Sizemore said he’d like to hear from other elected officials too, including county prosecutor Brian Mackie, treasurer Catherine McClary and water resources commissioner Janis Bobrin. Smith reported that Guenzel was already setting up those meetings.

Bergman said she felt she must fire a shot across the bow, stating that it wasn’t right that the commission – before it even dealt with the 2010 budget – had already approved a rate for what the county charges the townships for police services. She said she used to read her children a book about a lion and an alligator in a swamp. The lion said to the alligator: “There is an old saying, I know that it’s true, you can’t have your friends and eat them all too.”

Gunn cited several examples of nonprofits that are struggling to keep up with demand for their services. “It’s getting tough out there,” she said, later adding, “we are the government of last resort.”

Public Comment

The only person to comment during the times set aside for public comment was Tyrone Bridges, who runs a program in Ypsilanti that teaches at-risk youth how to build computers. He said he’d recently tried to apply for a $6,500 community development block grant, and was told that he wasn’t eligible because his group hadn’t been audited. “I’m asking someone to help me,” he said, saying he was tired of having doors slammed in his face as he was trying to help kids who might otherwise get into trouble.

Several commissioners expressed sympathy and support for Bridges and his program, and said they’d do what they could but that they couldn’t promise him money. Commissioner Ronnie Peterson, whose district represents Ypsilanti, said that perhaps it was time to review this policy of requiring an audit. Saying that Gunn had whispered into his ear, Peterson informed Bridges that the two of them would pay for an audit, and that he’d provide a referral to an accountant. Referring to the other commissioners, Peterson quipped, “We’ll give tonight – we’ll ask them next time.”

Executive Session

At the end of their meeting, the board went into a closed session to discuss the settlement strategy for its police services litigation with Augusta, Salem and Ypsilanti townships. The county has not publicly announced how it will respond following a legal victory in the case. The state Court of Appeals ordered a lower court to calculate how much the townships owe the county for unpaid services, plus interest – an amount could top $2 million, not including legal fees. However, the townships have the option of appealing to the state Supreme Court. The board emerged from its executive session with no announcement about the case.

Present: Barbara Levin Bergman, Leah Gunn, Jeff Irwin, Kristin Judge, Mark Ouimet, Ronnie Peterson, Jessica Ping, Wes Prater, Ken Schwartz, Rolland Sizemore Jr., Conan Smith

Next board meeting: Wednesday, March 4 at 6:30 p.m. at the County Administration Building, 220 N. Main St. The Ways & Means Committee meets first, followed immediately by the regular board meeting.  [confirm date] (Though the agenda states that the regular board meeting begins at 6:45 p.m., it usually starts much later – times vary depending on what’s on the agenda.) Public comment sessions are held at the beginning and end of each meeting.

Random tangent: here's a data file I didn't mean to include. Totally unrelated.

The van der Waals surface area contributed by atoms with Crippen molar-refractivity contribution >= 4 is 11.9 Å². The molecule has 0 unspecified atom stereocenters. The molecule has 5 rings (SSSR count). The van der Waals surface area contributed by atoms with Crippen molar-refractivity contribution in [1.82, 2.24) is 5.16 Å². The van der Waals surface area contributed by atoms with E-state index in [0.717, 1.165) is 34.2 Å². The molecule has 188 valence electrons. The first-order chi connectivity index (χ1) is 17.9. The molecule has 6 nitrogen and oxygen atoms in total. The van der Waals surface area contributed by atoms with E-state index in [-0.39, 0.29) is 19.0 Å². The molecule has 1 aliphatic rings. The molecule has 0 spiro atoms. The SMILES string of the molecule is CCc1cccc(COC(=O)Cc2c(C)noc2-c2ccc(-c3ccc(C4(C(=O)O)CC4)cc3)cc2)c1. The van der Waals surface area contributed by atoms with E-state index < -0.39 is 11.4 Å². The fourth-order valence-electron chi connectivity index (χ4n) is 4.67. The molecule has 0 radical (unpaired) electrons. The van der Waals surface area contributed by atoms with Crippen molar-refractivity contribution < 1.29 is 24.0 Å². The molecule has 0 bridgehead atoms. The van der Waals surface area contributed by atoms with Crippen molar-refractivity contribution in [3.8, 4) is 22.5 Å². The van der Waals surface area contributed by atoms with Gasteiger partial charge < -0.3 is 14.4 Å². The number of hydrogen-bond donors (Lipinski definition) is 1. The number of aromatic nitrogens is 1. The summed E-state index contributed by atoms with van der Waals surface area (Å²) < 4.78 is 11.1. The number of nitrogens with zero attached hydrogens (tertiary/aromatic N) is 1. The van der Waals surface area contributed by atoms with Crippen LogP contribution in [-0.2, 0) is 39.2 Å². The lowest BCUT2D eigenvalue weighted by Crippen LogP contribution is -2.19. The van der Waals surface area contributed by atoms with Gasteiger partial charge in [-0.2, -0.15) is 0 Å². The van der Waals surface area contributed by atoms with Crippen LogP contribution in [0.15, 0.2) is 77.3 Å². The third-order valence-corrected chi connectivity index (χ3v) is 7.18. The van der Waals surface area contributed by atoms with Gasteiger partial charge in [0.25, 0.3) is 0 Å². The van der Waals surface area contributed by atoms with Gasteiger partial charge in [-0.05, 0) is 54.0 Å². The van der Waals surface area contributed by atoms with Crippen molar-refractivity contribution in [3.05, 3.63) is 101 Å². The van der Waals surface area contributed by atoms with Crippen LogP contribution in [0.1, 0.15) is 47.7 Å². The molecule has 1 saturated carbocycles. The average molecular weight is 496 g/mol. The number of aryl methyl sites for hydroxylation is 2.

1. By Leah Gunn
    February 22, 2009 at 10:52 am | permalink

    Mary – thank you so much for a thorough and accurate account of our meeting. A far cry from that ridiculous headline in the Snooze saying we “might raise taxes”. When people ask me, “What is going on in town?”, I tell them to read the Chronicle!

  2. By Tom Brandt
    February 22, 2009 at 1:13 pm | permalink


    thanks. It’s articles like this that keep me reading the Chronicle. I wonder how many page views you get on these type of reports.

  3. By Vivienne Armentrout
    February 23, 2009 at 11:03 am | permalink

    Yes, thanks for the excellent coverage.

    I wonder what maximum level the 1964 board set for Ann Arbor? And is that operating millages only or are special millages folded in?

  4. By Mary Morgan
    February 23, 2009 at 5:50 pm | permalink

    Tom and Leah, thanks for your kind words. Re. page views for meeting reports, I’ll just say they aren’t quite as popular as, say, our story on brick tits!

    Vivienne, I’ll track down an answer for you and post something as soon as I get more information.

  5. By Mary Morgan
    February 25, 2009 at 10:17 pm | permalink

    According to Curt Hedger, the county’s corporate counsel, the 18 mills would include special millages, except for millages approved by voters to pay off the principal and interest on bonds or other indebtedness, including contractual obligations.

    The 18 mills is the maximum for the county, townships and the Washtenaw Intermediate School District. That cap does not include the other school districts, cities or villages.